The Citizens Of Paris March To Protest Inflation

Mahi K

Around the world, there’s been negative economic growth with rising costs of living. The UK and European markets have been hit the hardest.

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25 October

Thousands of people in Paris have taken to the streets to protest the soaring rising living costs that are detrimentally affecting them.

f you’ve read Roxy’s article on her learnings regarding inflation, you’ll know that we really hate inflation. To break it down for you though, in New Zealand, the inflation rate has gone up 7.3% in the last year (which is significantly more than previous quarters), and as people in New Zealand’s pay has not proportionally gone up by the same corresponding percentage, we have significantly less purchasing power for the same pay. Inflation isn’t a problem unique to New Zealand though, it’s currently a worldwide problem that you really should be keeping tabs on as we are nearing a time when we will be in full survival mode.

Though lower than the rest of Europe, inflation in France has surpassed 6% which has had a detrimental effect on the prices of staples such as meat and groceries. This volatility is largely attributable to concerns over economic growth, the current monetary policy tightening that we’re seeing from central banks, concern over the stability of politics, and the dynamic between energy strikes and the Russian/Ukrainian war.

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On Sunday the 16th of October, thousands of protestors flooded the streets of Paris to show their outrage with rising prices and unprecedentedly high costs of living and in an attempt to gain the attention of President Emmanuel Macron. This march was organised by left-wing opponents of Macron comprising of a coalition of left-wing parties, amidst an extremely and increasingly tense political atmosphere illustrated by a number of strikes at fuel and oil refineries, nuclear plants and now, various transport strikes planned too. The effect of the high costs of living have been compounded by the effects of worker strikes at oil refineries as they are fighting for higher wages in line with inflation, and in line with the surging profits of energy companies. Because of this, gas pumps across France have been left fully or partly dry, meaning that drivers have been forced to line up for HOURS at stations and drive to the next.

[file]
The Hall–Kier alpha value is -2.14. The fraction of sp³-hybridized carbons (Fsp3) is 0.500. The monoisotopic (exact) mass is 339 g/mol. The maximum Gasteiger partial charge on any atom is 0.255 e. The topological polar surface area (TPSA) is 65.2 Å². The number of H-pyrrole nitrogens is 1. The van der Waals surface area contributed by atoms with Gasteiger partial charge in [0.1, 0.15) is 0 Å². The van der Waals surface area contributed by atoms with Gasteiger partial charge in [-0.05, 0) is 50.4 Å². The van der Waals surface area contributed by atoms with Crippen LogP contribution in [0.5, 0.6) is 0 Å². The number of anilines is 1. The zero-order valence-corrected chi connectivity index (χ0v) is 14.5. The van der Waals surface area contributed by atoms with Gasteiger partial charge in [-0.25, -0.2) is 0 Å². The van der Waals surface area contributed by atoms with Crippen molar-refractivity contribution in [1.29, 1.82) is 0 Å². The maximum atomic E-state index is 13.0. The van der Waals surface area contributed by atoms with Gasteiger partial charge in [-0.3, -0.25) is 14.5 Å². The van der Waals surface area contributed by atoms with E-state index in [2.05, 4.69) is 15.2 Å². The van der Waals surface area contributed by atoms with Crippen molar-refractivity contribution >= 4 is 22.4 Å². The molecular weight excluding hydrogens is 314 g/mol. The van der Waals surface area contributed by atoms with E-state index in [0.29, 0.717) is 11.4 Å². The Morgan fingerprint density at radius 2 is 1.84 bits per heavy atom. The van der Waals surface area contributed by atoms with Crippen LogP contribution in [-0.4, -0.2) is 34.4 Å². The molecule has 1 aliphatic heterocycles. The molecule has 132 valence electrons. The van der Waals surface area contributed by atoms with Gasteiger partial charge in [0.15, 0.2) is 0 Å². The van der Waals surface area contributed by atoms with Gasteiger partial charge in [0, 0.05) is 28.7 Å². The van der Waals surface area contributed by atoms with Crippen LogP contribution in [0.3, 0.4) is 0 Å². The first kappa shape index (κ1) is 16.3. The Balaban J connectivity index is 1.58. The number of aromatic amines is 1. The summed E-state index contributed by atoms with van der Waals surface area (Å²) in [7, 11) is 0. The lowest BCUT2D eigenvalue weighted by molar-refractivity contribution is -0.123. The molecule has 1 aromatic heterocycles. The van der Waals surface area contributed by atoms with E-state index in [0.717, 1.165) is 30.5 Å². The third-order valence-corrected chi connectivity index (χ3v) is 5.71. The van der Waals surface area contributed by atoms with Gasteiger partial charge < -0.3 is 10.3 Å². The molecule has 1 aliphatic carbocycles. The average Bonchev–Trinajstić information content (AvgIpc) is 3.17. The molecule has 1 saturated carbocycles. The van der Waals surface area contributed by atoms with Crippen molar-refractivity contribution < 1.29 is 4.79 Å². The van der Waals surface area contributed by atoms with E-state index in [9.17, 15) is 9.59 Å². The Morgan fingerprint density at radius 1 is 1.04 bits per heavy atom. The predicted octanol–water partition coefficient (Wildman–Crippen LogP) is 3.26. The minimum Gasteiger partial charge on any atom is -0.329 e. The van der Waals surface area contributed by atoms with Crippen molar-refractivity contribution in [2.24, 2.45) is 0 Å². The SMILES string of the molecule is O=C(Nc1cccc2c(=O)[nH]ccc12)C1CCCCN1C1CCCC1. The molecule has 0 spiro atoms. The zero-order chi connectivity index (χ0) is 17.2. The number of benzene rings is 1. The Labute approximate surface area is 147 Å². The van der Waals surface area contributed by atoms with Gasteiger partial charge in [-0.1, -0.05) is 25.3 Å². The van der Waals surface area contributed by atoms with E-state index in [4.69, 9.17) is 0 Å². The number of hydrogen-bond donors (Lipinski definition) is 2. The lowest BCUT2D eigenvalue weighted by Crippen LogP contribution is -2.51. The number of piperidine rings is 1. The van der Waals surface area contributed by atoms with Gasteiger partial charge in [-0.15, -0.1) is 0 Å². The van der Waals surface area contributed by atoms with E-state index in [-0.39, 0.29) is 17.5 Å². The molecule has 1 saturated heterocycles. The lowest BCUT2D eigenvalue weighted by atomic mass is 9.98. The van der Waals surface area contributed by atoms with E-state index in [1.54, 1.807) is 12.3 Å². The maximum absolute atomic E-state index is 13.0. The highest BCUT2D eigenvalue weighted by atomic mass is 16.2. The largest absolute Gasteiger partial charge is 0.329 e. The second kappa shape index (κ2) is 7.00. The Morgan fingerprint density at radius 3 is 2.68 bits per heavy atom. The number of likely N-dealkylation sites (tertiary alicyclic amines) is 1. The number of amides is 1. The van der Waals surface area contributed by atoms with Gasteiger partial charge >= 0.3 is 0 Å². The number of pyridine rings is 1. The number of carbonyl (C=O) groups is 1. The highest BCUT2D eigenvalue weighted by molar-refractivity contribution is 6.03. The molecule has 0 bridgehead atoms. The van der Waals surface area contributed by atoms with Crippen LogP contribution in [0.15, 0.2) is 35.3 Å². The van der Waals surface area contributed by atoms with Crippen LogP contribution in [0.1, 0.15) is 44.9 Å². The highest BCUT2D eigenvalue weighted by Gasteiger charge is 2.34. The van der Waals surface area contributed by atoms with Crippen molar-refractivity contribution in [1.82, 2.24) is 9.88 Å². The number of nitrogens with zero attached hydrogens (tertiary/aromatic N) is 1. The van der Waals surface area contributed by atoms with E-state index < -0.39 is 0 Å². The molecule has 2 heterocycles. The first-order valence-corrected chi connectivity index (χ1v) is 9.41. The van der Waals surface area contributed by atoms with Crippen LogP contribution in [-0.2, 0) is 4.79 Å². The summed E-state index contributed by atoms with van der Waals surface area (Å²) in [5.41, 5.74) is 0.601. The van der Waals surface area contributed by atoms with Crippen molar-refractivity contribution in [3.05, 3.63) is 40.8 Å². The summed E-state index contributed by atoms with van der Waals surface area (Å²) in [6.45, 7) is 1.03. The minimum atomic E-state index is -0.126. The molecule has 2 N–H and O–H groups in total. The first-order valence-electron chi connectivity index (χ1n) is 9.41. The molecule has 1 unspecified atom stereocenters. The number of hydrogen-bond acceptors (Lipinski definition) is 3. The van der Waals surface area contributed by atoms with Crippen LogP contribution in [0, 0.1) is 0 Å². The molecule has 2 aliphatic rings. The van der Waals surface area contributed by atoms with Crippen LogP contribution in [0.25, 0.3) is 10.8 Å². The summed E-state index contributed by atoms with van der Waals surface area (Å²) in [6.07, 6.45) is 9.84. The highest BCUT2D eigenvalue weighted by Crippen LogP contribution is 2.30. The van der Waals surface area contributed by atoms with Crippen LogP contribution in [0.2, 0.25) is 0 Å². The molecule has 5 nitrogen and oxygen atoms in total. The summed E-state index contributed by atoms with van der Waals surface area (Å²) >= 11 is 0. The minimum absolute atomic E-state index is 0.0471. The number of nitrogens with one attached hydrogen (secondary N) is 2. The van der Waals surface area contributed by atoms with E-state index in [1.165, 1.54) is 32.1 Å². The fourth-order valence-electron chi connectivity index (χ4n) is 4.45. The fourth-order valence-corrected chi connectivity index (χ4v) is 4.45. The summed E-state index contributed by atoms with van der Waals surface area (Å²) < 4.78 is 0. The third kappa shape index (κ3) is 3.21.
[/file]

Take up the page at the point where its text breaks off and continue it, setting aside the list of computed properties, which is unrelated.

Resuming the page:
Amongst the protestors, notably, were the leader of hard-left party La France Insoumise, Jean-Luc Melenchon and 2022 Nobel Prize winner Annie Ernaux. Many believing that Macron’s leadership is hurling France into utter chaos, approximately 200,000 protestors marched in Paris with the protests remaining largely under control with the exception of a few bins on fire and doors being smashed.

Protestors demanded an investment into and emergency measures to be placed against high prices, including a freeze to offer relief on the costs of energy, any essential goods and greater taxation for windfall profits with protestors holding signs saying “Taxons Les Super Profits.” Politicians from different parties contend that this was a real show of unity, and that the people of France are enraged due to their inability to live a normal life with the same purchasing power that they previously had.

Whilst a significant problem across the world, citizens are sick of their lack of purchasing power and are calling for governments in power to put in place measures to alleviate the stresses of the soaring costs of living.

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